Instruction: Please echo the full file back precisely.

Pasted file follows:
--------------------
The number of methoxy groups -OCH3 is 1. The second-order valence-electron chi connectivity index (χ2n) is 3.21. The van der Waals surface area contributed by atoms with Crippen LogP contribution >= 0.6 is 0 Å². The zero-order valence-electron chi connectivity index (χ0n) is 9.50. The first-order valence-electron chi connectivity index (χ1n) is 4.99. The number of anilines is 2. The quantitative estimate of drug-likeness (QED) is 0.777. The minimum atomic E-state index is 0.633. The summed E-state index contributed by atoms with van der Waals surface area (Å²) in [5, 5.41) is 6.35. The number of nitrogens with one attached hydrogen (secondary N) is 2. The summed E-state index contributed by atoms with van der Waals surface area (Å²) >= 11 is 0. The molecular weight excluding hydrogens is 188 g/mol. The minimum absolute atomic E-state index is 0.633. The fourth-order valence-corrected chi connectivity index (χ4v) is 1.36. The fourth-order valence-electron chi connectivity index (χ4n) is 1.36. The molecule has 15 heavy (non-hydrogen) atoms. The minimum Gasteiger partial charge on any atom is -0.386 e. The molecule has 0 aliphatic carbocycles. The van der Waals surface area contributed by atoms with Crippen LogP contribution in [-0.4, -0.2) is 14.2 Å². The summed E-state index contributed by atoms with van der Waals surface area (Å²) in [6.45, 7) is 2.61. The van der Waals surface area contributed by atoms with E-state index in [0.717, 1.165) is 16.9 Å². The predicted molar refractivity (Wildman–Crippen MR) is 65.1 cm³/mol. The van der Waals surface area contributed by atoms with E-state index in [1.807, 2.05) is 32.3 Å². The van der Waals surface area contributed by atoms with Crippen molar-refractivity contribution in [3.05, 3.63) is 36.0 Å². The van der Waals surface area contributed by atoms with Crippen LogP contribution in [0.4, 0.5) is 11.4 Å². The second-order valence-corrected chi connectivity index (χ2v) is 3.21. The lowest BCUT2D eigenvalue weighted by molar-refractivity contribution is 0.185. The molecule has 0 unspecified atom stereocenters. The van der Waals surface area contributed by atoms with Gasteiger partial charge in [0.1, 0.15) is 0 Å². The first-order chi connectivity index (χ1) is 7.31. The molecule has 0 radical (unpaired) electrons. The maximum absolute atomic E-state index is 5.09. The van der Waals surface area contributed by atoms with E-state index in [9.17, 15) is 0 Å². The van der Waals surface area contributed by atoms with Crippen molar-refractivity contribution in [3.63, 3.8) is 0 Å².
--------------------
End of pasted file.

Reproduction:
The number of methoxy groups -OCH3 is 1. The second-order valence-electron chi connectivity index (χ2n) is 3.21. The van der Waals surface area contributed by atoms with Crippen LogP contribution >= 0.6 is 0 Å². The zero-order valence-electron chi connectivity index (χ0n) is 9.50. The first-order valence-electron chi connectivity index (χ1n) is 4.99. The number of anilines is 2. The quantitative estimate of drug-likeness (QED) is 0.777. The minimum atomic E-state index is 0.633. The summed E-state index contributed by atoms with van der Waals surface area (Å²) in [5, 5.41) is 6.35. The number of nitrogens with one attached hydrogen (secondary N) is 2. The summed E-state index contributed by atoms with van der Waals surface area (Å²) >= 11 is 0. The molecular weight excluding hydrogens is 188 g/mol. The minimum absolute atomic E-state index is 0.633. The fourth-order valence-corrected chi connectivity index (χ4v) is 1.36. The fourth-order valence-electron chi connectivity index (χ4n) is 1.36. The molecule has 15 heavy (non-hydrogen) atoms. The minimum Gasteiger partial charge on any atom is -0.386 e. The molecule has 0 aliphatic carbocycles. The van der Waals surface area contributed by atoms with Crippen LogP contribution in [-0.4, -0.2) is 14.2 Å². The summed E-state index contributed by atoms with van der Waals surface area (Å²) in [6.45, 7) is 2.61. The van der Waals surface area contributed by atoms with E-state index in [0.717, 1.165) is 16.9 Å². The predicted molar refractivity (Wildman–Crippen MR) is 65.1 cm³/mol. The van der Waals surface area contributed by atoms with E-state index in [1.807, 2.05) is 32.3 Å². The van der Waals surface area contributed by atoms with Crippen molar-refractivity contribution in [3.05, 3.63) is 36.0 Å². The van der Waals surface area contributed by atoms with Crippen LogP contribution in [0.4, 0.5) is 11.4 Å². The second-order valence-corrected chi connectivity index (χ2v) is 3.21. The lowest BCUT2D eigenvalue weighted by molar-refractivity contribution is 0.185. The molecule has 0 unspecified atom stereocenters. The van der Waals surface area contributed by atoms with Gasteiger partial charge in [0.1, 0.15) is 0 Å². The first-order chi connectivity index (χ1) is 7.31. The molecule has 0 radical (unpaired) electrons. The maximum absolute atomic E-state index is 5.09. The van der Waals surface area contributed by atoms with E-state index in [9.17, 15) is 0 Å². The van der Waals surface area contributed by atoms with Crippen molar-refractivity contribution in [3.63, 3.8) is 0 Å².